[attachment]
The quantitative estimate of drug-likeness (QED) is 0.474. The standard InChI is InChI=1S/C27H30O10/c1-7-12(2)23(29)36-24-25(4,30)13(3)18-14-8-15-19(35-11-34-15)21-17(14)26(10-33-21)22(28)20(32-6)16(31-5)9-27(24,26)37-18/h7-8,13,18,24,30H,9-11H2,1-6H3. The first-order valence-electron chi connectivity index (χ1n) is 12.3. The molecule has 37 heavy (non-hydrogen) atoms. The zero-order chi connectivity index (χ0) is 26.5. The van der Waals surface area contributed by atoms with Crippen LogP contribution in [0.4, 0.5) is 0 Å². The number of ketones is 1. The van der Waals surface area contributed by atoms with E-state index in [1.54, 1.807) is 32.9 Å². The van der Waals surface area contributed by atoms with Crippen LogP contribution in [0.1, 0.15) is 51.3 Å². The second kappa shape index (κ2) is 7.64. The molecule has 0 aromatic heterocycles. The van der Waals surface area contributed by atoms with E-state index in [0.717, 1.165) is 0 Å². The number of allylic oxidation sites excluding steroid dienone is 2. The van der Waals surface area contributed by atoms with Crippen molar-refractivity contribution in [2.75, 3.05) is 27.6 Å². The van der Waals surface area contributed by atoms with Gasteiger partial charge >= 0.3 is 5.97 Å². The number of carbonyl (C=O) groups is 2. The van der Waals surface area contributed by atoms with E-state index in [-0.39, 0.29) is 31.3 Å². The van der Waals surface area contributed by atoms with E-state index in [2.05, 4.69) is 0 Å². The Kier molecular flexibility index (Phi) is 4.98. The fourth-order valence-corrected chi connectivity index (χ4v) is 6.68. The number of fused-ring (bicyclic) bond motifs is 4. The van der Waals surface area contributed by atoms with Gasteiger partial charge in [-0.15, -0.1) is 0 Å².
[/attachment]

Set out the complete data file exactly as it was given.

The quantitative estimate of drug-likeness (QED) is 0.474. The standard InChI is InChI=1S/C27H30O10/c1-7-12(2)23(29)36-24-25(4,30)13(3)18-14-8-15-19(35-11-34-15)21-17(14)26(10-33-21)22(28)20(32-6)16(31-5)9-27(24,26)37-18/h7-8,13,18,24,30H,9-11H2,1-6H3. The first-order valence-electron chi connectivity index (χ1n) is 12.3. The molecule has 37 heavy (non-hydrogen) atoms. The zero-order chi connectivity index (χ0) is 26.5. The van der Waals surface area contributed by atoms with Crippen LogP contribution in [0.4, 0.5) is 0 Å². The number of ketones is 1. The van der Waals surface area contributed by atoms with E-state index in [1.54, 1.807) is 32.9 Å². The van der Waals surface area contributed by atoms with Crippen LogP contribution in [0.1, 0.15) is 51.3 Å². The second kappa shape index (κ2) is 7.64. The molecule has 0 aromatic heterocycles. The van der Waals surface area contributed by atoms with E-state index in [0.717, 1.165) is 0 Å². The number of allylic oxidation sites excluding steroid dienone is 2. The van der Waals surface area contributed by atoms with Crippen molar-refractivity contribution in [2.75, 3.05) is 27.6 Å². The van der Waals surface area contributed by atoms with Gasteiger partial charge >= 0.3 is 5.97 Å². The number of carbonyl (C=O) groups is 2. The van der Waals surface area contributed by atoms with E-state index in [-0.39, 0.29) is 31.3 Å². The van der Waals surface area contributed by atoms with E-state index in [2.05, 4.69) is 0 Å². The Kier molecular flexibility index (Phi) is 4.98. The fourth-order valence-corrected chi connectivity index (χ4v) is 6.68. The number of fused-ring (bicyclic) bond motifs is 4. The van der Waals surface area contributed by atoms with Gasteiger partial charge in [-0.15, -0.1) is 0 Å².